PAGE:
• Your home has been built by professionals
  • You often have your choice of paint, flooring, and other esthetic aspects
  • There won’t be any disclosure issues from previous owners
  • Since the home is new, it will likely require less maintenance
  • You won’t be looking at any expensive upgrades, such as a roof or flooring for a long time

You’ll also miss out on some of the stress of buying a property that has been lived in because the negotiation process should be much shorter, and you won’t need to worry about things like upgrading appliances or doing renovations.

Those are some pretty significant benefits, but buying new isn’t always the best decision for everyone. Some of the negatives might include:

  • Higher cost
  • Only being able to choose from new areas and neighborhoods
  • Continued construction if there are other developments in the area
  • A longer wait period before being able to move in

Often, previously-owned homes are fairly turn-key properties, and can be found in the most established and desirable neighborhoods. If they have been well-maintained, you may only need a few cans of paint to make them your own.

Creating a Wishlist

If you still can’t decide which type of home is best for you, it’s time to create a list. First-time buyers should do this anyway, but if you haven’t created one yet, you’ll want to include:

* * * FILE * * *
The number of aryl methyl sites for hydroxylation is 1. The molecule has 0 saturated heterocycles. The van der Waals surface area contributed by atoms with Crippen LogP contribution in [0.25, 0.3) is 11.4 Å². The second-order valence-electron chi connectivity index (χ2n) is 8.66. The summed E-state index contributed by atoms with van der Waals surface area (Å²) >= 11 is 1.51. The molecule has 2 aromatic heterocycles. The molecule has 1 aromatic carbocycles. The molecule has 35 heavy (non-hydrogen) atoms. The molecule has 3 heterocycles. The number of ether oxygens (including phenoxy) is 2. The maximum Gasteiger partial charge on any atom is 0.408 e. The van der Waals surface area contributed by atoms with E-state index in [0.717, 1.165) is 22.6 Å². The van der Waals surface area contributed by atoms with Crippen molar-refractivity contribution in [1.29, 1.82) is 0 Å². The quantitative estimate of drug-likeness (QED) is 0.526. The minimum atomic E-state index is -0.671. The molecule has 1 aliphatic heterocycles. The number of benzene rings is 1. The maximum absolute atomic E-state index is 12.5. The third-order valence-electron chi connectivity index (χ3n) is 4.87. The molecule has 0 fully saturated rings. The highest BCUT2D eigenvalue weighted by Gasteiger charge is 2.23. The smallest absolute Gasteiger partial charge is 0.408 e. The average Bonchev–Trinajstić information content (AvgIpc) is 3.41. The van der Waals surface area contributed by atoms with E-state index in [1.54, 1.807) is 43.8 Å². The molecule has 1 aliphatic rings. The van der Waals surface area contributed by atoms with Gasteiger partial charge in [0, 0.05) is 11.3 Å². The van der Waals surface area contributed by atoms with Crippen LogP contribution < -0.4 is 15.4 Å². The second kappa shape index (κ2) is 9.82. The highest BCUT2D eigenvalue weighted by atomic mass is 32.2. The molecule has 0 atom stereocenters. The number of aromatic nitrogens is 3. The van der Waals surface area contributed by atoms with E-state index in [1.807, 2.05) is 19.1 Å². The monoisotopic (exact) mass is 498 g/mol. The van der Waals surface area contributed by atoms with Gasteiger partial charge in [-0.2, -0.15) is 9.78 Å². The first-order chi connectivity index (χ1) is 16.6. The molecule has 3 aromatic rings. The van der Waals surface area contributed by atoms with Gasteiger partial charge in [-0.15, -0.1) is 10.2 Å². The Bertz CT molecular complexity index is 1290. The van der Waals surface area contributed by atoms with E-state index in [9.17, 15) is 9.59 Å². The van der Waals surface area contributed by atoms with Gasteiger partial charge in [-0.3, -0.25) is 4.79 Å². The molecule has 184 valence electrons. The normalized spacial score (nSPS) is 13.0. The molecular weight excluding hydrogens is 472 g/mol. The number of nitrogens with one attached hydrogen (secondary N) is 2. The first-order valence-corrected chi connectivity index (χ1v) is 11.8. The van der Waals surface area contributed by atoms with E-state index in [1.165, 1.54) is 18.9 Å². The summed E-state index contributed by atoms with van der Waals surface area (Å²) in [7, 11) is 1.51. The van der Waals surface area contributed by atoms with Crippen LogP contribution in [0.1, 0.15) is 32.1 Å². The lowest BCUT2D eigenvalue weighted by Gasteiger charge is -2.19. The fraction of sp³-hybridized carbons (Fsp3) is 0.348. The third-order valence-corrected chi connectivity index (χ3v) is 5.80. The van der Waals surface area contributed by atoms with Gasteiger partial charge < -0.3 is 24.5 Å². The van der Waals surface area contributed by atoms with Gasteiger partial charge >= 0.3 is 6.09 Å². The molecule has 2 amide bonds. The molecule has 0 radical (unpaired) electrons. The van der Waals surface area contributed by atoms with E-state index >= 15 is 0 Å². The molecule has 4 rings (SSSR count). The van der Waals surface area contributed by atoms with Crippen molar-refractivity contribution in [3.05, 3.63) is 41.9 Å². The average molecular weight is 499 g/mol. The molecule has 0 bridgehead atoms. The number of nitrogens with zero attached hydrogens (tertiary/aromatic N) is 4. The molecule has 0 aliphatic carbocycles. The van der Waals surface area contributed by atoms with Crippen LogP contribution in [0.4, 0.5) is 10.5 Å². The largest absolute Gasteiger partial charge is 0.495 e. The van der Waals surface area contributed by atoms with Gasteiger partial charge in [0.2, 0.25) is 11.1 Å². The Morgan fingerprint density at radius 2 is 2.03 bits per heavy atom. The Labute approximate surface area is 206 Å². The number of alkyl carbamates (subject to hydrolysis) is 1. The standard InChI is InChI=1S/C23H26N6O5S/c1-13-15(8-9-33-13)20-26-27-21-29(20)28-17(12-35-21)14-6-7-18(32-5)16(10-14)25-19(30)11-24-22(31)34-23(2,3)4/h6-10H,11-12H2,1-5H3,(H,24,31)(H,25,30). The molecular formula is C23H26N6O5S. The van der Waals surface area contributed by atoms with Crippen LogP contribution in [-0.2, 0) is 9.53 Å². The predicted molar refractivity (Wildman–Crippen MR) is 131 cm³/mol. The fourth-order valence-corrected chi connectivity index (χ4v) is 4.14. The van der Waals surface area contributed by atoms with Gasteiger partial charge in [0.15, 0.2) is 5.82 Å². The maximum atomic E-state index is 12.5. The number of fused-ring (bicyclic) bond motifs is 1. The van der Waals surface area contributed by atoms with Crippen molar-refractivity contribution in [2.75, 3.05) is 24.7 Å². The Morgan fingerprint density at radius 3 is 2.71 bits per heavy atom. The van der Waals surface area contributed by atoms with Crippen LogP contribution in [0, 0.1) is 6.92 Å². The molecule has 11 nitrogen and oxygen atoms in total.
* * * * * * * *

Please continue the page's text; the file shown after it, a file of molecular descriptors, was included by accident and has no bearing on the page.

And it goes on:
• Your requirements (number of bedrooms, bathrooms, yard size, etc.)
  • Whether you are willing to do upgrades or renovations
  • Your price (and your absolute maximum)
  • Proximity to amenities
  • How long you expect to live in the home
  • What you expect in the long- and short-term
  • What your extra wants are

Before contacting a realtor, really take a look at your list and carve it down into your basic requirements. Now you need to figure out if your list better suits a new property, or one that has been owned before.

Start by asking yourself questions such as:

  • Am I willing to spend more to save time and effort, or do I want to save money?
  • When do I want or need to move in?
  • Do I see this as a long-term or short-term property?
  • Is there a specific neighborhood or area that I want to live in?
  • Do I have extra money to put towards renovations?

Once you have your answers, and you know what you want in a house, contact a realtor who can start looking for available properties for you to view.

Starting Your Life in a Starter Home

Whether you choose an older home or a new one, it’s the first step in your new adventure of homeownership, and you should take a moment to enjoy it.

The home buying process doesn’t need to be stressful. You can help to take a lot of it off of your own shoulders by being proactive and making decisions before you need to. Having a clear idea of what you want, what you need, and what really won’t work for you makes it easier on both you and your realtor, as well as the seller.

What was your first home? What do you recommend as the best kind of starter?

Posted by Brittany Foster

Brittany is a writer, editor, and content manager interested in law, marketing, and technology. She's been writing for LawDepot since 2014.